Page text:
Unemployment Figures Confirm the Precious Metals Bull
Roland WatsonGold and silver forge on to new highs and all is looking well for the next up leg in this multi-year bull market. Yet all was not looking so sure some months back when the crash of the credit crunch was still echoing in people's ears, talk of a double dip recession was rife and the tower of bail-out debt threatened to tumble down on many a government.
Yet, amidst all this fear, one technical indicator issued a long term buy signal for precious metals back in February 2010. It is an indicator based on the unemployment figures provided by the US Bureau of Labor Statistics and it has 80% accuracy over 40 years when precious metals prices were freed from state control.
The underlying thesis of the indicator is simple - precious metals become a buy near an unemployment peak. The fundamentals behind this metals-unemployment link are clear. Using silver as the bellwether metal here, we know that silver is a more GDP-sensitive metal than gold due to the fact that industry is the main user. This was shown in the 2009 figures which place industrial usage at 40% of total demand (down from 54% in 2008).
Continuing to use silver as the precious metals representative, we show the unemployment rate versus silver below. The average monthly silver price is in red. So we see that when unemployment peaks and the economy begins its recovery, silver puts in a price bottom and also embarks on a rise. Note also that the US unemployment figures are a good proxy for the global economy as a whole since the USA accounts for about 25% of world GDP and we can be confident that what happens in the USA will also reflect worldwide.
So note the peaks in unemployment in 1971, 1975, 1992 and 2003. Note also how silver put in significant price bottoms near these times as indicated by the vertical buy signal lines.
The only time this proved to be wrong was in 1982-1983 when silver continued to go down despite the world economy finally coming out of a severe recession. I put this down to the fact that gold and silver had completed their own particular investment cycle which is discussed in another article. Since the current cycle is only 11 years old, we discount this for our new buy signal.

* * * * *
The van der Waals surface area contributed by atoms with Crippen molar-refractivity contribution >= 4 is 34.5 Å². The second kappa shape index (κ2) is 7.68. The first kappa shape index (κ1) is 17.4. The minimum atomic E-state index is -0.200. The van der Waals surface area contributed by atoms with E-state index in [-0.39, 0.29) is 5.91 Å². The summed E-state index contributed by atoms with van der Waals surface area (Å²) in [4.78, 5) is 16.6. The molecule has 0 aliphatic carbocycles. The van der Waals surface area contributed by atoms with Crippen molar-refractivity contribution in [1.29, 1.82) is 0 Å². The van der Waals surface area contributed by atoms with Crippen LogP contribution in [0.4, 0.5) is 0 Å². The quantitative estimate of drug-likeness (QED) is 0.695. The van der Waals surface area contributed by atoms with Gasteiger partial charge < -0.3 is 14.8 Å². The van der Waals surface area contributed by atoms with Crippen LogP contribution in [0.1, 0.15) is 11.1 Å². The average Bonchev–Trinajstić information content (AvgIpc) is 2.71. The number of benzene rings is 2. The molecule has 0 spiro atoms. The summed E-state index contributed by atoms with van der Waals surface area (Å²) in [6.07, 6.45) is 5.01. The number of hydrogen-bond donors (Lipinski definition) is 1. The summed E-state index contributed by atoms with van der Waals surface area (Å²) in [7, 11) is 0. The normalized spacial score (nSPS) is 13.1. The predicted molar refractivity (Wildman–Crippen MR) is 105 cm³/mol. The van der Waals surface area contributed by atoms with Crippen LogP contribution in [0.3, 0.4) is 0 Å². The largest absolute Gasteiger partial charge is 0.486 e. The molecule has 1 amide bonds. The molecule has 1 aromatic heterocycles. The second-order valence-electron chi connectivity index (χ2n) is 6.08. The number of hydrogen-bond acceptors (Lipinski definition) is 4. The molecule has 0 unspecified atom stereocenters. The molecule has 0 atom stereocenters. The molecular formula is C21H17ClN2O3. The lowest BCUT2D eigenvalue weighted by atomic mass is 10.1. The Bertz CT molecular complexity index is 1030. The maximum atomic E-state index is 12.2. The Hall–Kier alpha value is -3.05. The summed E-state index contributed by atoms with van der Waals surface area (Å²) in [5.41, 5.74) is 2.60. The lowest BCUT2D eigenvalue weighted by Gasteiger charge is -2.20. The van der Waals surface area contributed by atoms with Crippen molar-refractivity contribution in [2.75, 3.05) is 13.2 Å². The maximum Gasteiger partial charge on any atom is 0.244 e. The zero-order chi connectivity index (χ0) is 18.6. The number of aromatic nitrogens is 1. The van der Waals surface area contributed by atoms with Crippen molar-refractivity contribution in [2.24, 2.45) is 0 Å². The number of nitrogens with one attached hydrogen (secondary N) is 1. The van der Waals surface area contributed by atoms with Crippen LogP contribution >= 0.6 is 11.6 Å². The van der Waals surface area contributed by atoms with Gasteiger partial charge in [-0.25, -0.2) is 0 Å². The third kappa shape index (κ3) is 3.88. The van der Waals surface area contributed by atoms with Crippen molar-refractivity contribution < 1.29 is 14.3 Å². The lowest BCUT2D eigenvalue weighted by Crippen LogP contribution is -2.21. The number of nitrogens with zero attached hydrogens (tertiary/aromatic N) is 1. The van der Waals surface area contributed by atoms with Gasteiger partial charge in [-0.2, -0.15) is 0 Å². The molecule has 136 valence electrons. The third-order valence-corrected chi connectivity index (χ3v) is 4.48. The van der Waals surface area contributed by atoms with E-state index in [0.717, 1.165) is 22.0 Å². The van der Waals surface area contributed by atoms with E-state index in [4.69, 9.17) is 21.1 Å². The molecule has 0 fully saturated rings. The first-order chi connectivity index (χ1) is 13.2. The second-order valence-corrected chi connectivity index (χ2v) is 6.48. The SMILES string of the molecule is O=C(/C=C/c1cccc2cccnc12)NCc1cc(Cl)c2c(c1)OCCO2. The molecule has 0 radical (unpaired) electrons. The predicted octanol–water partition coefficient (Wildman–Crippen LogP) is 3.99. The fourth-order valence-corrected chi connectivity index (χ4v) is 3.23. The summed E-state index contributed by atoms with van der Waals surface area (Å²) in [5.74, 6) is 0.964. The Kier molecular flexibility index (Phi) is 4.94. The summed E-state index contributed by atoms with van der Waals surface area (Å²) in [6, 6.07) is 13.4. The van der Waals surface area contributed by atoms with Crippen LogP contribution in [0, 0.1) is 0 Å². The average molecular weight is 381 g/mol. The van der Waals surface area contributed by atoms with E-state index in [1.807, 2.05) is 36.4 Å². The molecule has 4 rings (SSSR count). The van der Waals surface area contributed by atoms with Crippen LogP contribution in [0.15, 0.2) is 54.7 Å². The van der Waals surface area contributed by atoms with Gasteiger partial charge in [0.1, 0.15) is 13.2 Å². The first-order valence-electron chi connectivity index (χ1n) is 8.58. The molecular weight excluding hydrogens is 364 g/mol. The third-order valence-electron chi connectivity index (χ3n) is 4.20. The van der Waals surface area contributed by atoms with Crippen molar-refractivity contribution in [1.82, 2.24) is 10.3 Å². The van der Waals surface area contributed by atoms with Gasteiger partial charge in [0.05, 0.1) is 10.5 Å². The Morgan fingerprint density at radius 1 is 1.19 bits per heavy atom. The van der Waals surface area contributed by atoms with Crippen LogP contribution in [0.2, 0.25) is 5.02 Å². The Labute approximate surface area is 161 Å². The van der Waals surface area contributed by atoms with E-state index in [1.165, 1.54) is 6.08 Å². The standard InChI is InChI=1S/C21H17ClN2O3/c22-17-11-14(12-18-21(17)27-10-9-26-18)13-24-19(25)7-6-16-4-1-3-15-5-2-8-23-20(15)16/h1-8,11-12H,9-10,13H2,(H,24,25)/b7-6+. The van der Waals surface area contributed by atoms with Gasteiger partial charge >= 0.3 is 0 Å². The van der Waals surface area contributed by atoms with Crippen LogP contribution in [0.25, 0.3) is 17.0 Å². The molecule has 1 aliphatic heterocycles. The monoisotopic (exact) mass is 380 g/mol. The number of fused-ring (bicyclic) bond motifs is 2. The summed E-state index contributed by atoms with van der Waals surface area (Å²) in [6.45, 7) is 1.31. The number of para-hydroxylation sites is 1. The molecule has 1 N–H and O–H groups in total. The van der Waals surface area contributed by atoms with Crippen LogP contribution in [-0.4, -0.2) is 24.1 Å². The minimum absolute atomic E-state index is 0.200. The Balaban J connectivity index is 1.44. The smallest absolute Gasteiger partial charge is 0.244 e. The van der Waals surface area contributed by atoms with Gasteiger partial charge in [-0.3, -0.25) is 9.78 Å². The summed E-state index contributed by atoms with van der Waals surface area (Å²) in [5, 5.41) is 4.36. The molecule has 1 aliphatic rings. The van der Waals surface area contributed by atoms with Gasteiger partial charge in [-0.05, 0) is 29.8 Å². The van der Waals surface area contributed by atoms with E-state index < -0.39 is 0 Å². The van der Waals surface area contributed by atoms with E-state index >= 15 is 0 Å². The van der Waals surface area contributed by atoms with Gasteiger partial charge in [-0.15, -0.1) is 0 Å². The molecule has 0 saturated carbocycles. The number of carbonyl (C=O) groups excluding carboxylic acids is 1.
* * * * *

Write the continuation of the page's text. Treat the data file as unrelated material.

But the question you may ask is how do we know that unemployment has actually peaked? How do we know it is not a brief drop and a prelude to further higher levels of unemployment? Well, there is another indicator that fine tunes the timing of this indicator and it is the good old RSI indicator. The Relative Strength Indicator is more commonly used by technical analysts in the realm of stock and index prices but it can also be applied to economic values and the result is gratifying as the graph below shows.
Note in the bottom section of the graph we use the moving average of the RSI (or MARSI in green) superimposed upon the RSI itself (red). The key fact is that when the RSI drops below the MARSI in the traditional overbought zone, the peak of unemployment is confirmed and the precious metals buy indicator is triggered.
It is as simple as that. The indicator triggers and a long term buy and hold is issued. As you may suspect, this indicator suits investors with the longer term view rather than traders and other who hold speculative positions for much shorter periods.
As an aside, can the indicator tell us when to sell precious metals? The answer is not reliably enough and we must look to other metrics for that answer.
But remember, in this game of predicting the future, it is all about probabilities. It couldn't be anything else. Read the opinions, weigh them in the balance and come to your own conclusions. I was going to keep this information proprietary but since the buy signal comes but once every seven years or so, I reckon most would have forgotten about it come the next bull market!
Now before I leave you with those thoughts, there is one more unemployment indicator we do well to archive and then revive in the years ahead and that is the recession prediction power of the year-on-year (YoY) change in the rate of US unemployment. The graph is shown below.
The YoY change in unemployment is simply the difference in the unemployment rate from that of a year previously. If we graph it and put the grey recession bars in we see something interesting. If a line is drawn at the 0.5 level, any time the YoY unemployment change rises and crosses it, we get a recession. Now this may or may not be relevant to you as a precious metals investor, but it is possibly more important to you as someone with a job and a family to feed and clothe.
Simply put, when this indicator rings, consider taking out insurance against possible loss of employment. Also consider staying in your present job if you have been in it a number of years as you will be more valuable to your employer than someone who just walked into the post. This is not a guarantee of things to come, but a pause to reflect on things that may come.
That is for another time years away. But now it is about precious metals and the long term indicator says "Buy".
30 October 2010
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